(2009)1.5Jeremy WheelerThe Wayans family cash in on another genre ripe for parody with Dance Flick, a dead-on-arrival stinker that gets it right comedy-wise one out of 30 miserable tries. If success were based on how many jokes are lobbed at the audience, this movie would be king of dummies. Like choreographed dance moves, Dance Flick's wisecracks could be counted in three tired steps. First are the worn-out pop-culture references to both music (Britney Spears) and movies (Ray, since it's so timely), then throw in some racial humor -- mostly having to do with the ditzy white girl making her way through an urban school (much of which ends up being aimed directly at the baffled white teen audience). The third step usually has to do with a misunderstanding, resulting in a slapstick moment of violence that, if dragged out long enough, kisses up to a level of absurdity that almost renders it funny. But really, that's giving Dance Flick too much credit.
If scorecards were given out at the start of the film, there would probably be -- at most -- a half-dozen gags that kind of work. If you do the math, it equals a 13-percent success rate -- or a whole lot of lost time that its audience will never get back. Really, doesn't anyone who pays to see this have anything better to do? One would hope that the cast of In Living Color would, since they seemingly all make appearances here. Instead, they end up sending up a genre that's become a joke in and of itself. The plot needs no real explanation; basically, it's Save the Last Dance meets Honey meets Step Up meets you name it. Young girl with ballet in her heart moves to a new school where hip-hop reigns supreme. Young girl falls for a hip-hop kid and he teaches her the moves of the street. There are competitions and, yes, there are out-of-nowhere musical numbers, none of which inspire more than a headache.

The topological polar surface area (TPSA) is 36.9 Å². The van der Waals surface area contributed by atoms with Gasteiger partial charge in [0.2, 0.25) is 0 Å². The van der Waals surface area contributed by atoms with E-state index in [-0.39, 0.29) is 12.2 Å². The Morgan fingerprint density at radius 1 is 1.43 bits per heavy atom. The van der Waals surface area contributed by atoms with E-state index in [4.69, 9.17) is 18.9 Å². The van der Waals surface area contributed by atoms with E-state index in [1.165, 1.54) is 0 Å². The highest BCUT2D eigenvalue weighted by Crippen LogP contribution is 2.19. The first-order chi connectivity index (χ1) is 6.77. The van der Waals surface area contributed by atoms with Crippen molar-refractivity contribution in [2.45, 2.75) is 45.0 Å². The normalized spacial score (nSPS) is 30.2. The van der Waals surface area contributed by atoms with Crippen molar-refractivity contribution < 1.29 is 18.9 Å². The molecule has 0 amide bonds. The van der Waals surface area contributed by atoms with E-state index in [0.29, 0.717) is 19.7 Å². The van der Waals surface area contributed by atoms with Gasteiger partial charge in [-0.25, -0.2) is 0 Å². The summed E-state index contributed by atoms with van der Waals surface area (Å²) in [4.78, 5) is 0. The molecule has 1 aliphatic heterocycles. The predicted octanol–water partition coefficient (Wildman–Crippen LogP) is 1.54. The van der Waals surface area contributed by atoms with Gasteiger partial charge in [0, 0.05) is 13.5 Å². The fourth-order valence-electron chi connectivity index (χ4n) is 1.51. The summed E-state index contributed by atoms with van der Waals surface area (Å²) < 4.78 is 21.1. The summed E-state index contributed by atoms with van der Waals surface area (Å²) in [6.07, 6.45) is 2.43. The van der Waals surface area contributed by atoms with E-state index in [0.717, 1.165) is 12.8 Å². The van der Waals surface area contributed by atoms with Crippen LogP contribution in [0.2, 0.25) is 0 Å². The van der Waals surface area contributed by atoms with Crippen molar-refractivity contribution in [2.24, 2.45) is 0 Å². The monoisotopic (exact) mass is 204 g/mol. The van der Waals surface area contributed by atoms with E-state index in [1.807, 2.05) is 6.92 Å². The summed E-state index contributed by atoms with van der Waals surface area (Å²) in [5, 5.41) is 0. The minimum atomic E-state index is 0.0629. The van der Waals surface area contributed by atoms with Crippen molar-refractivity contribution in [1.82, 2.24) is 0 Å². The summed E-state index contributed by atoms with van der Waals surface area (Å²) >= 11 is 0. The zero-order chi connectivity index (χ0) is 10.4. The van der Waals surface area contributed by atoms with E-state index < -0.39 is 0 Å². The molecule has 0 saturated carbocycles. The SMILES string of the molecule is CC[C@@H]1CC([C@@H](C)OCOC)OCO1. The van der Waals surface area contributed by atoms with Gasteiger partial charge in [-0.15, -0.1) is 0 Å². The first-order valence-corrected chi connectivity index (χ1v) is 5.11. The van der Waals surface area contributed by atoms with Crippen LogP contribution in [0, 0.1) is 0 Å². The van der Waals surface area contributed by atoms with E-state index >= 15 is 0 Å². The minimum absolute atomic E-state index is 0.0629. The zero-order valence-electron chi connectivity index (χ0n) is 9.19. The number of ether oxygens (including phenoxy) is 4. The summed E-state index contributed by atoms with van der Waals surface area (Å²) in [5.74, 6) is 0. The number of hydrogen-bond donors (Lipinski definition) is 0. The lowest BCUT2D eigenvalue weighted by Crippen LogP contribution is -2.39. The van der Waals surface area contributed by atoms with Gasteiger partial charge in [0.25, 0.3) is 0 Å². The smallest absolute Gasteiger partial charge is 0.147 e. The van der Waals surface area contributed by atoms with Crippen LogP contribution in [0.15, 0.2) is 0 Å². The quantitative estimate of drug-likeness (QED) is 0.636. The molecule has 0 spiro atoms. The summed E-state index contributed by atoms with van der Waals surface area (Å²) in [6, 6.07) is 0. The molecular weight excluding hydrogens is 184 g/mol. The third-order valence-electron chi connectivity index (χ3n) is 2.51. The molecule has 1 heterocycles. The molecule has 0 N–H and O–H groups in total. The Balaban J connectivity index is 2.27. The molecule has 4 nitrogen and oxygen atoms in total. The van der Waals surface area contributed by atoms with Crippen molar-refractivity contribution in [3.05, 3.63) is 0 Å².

What's most interesting about Dance Flick is what they do get right. One could count Amy Sedaris' singing groin as an "oh my god, what were they thinking?" kind of laugh, and the slapstick scene where the kid barrels down the street while skidding on his head proves that the Wayans still have a knack for idiotic hilarity. What's most evident is that this is a parody film whose creators have very little grasp on "the now," yet attempt to make reference to it over and over and over again, whether they get it or not. Thus, the biggest laugh in a series of celebrity car accidents proves to be a Halle Berry joke -- and not because she was once in a hit-and-run, but because they put her lookalike in a Catwoman outfit as she runs off. Once again, it's preposterous, but will most of the target audience even get that? A typical example of what doesn't work is the scene of a deadbeat dad stopping by his baby mama's house to "pick up his son." Shortly after walking in, he picks up his baby boy, then puts him down and announces that he'll pick him back up next week right before heading out the door. Yes, it's a gag -- and with better timing, one that could be pulled off in a brisk manner. In Dance Flick, it falls flat, much like everything else. The timer is ticking down on this newest string of parody films -- it would be nice if this one put the final nail in the coffin. What's next? "Parody Flick"?